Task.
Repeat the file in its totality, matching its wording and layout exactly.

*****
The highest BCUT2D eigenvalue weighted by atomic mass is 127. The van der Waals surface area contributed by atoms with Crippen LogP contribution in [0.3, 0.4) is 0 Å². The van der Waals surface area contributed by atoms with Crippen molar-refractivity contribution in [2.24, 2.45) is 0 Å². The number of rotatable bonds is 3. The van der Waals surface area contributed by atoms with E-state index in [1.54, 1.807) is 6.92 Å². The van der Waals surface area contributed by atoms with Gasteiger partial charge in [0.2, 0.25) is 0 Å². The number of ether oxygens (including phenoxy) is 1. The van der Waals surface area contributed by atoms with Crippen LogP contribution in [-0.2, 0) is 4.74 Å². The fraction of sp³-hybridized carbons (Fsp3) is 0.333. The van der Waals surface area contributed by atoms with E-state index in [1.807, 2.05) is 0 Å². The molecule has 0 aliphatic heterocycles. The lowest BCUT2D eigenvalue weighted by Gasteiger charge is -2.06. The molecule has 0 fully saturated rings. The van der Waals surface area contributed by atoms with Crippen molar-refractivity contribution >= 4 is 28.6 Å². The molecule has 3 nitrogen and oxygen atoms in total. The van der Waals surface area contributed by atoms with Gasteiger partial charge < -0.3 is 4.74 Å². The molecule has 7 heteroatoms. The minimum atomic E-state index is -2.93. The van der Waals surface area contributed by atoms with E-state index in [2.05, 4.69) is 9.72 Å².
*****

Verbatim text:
The highest BCUT2D eigenvalue weighted by atomic mass is 127. The van der Waals surface area contributed by atoms with Crippen LogP contribution in [0.3, 0.4) is 0 Å². The van der Waals surface area contributed by atoms with Crippen molar-refractivity contribution in [2.24, 2.45) is 0 Å². The number of rotatable bonds is 3. The van der Waals surface area contributed by atoms with E-state index in [1.54, 1.807) is 6.92 Å². The van der Waals surface area contributed by atoms with Gasteiger partial charge in [0.2, 0.25) is 0 Å². The number of ether oxygens (including phenoxy) is 1. The van der Waals surface area contributed by atoms with Crippen LogP contribution in [-0.2, 0) is 4.74 Å². The fraction of sp³-hybridized carbons (Fsp3) is 0.333. The van der Waals surface area contributed by atoms with E-state index in [1.807, 2.05) is 0 Å². The molecule has 0 aliphatic heterocycles. The lowest BCUT2D eigenvalue weighted by Gasteiger charge is -2.06. The molecule has 0 fully saturated rings. The van der Waals surface area contributed by atoms with Crippen molar-refractivity contribution >= 4 is 28.6 Å². The molecule has 3 nitrogen and oxygen atoms in total. The van der Waals surface area contributed by atoms with Gasteiger partial charge < -0.3 is 4.74 Å². The molecule has 7 heteroatoms. The minimum atomic E-state index is -2.93. The van der Waals surface area contributed by atoms with E-state index in [2.05, 4.69) is 9.72 Å².